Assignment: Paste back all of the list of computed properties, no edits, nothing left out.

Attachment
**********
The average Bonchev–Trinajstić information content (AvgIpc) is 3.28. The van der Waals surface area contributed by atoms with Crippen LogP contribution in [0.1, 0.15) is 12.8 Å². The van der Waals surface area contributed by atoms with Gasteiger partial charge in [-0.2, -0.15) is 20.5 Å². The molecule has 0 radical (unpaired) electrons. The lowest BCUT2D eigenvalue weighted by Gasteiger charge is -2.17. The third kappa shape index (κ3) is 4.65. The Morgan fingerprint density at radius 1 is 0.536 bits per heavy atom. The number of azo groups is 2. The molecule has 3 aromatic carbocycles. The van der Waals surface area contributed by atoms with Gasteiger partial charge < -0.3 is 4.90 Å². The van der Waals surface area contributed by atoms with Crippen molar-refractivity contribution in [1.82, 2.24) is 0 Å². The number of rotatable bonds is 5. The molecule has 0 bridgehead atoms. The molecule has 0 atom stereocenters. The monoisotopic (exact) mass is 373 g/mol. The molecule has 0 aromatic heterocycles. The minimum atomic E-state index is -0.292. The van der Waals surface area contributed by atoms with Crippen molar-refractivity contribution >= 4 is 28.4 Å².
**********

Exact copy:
The average Bonchev–Trinajstić information content (AvgIpc) is 3.28. The van der Waals surface area contributed by atoms with Crippen LogP contribution in [0.1, 0.15) is 12.8 Å². The van der Waals surface area contributed by atoms with Gasteiger partial charge in [-0.2, -0.15) is 20.5 Å². The molecule has 0 radical (unpaired) electrons. The lowest BCUT2D eigenvalue weighted by Gasteiger charge is -2.17. The third kappa shape index (κ3) is 4.65. The Morgan fingerprint density at radius 1 is 0.536 bits per heavy atom. The number of azo groups is 2. The molecule has 3 aromatic carbocycles. The van der Waals surface area contributed by atoms with Gasteiger partial charge < -0.3 is 4.90 Å². The van der Waals surface area contributed by atoms with Crippen molar-refractivity contribution in [1.82, 2.24) is 0 Å². The number of rotatable bonds is 5. The molecule has 0 bridgehead atoms. The molecule has 0 atom stereocenters. The monoisotopic (exact) mass is 373 g/mol. The molecule has 0 aromatic heterocycles. The minimum atomic E-state index is -0.292. The van der Waals surface area contributed by atoms with Crippen molar-refractivity contribution >= 4 is 28.4 Å².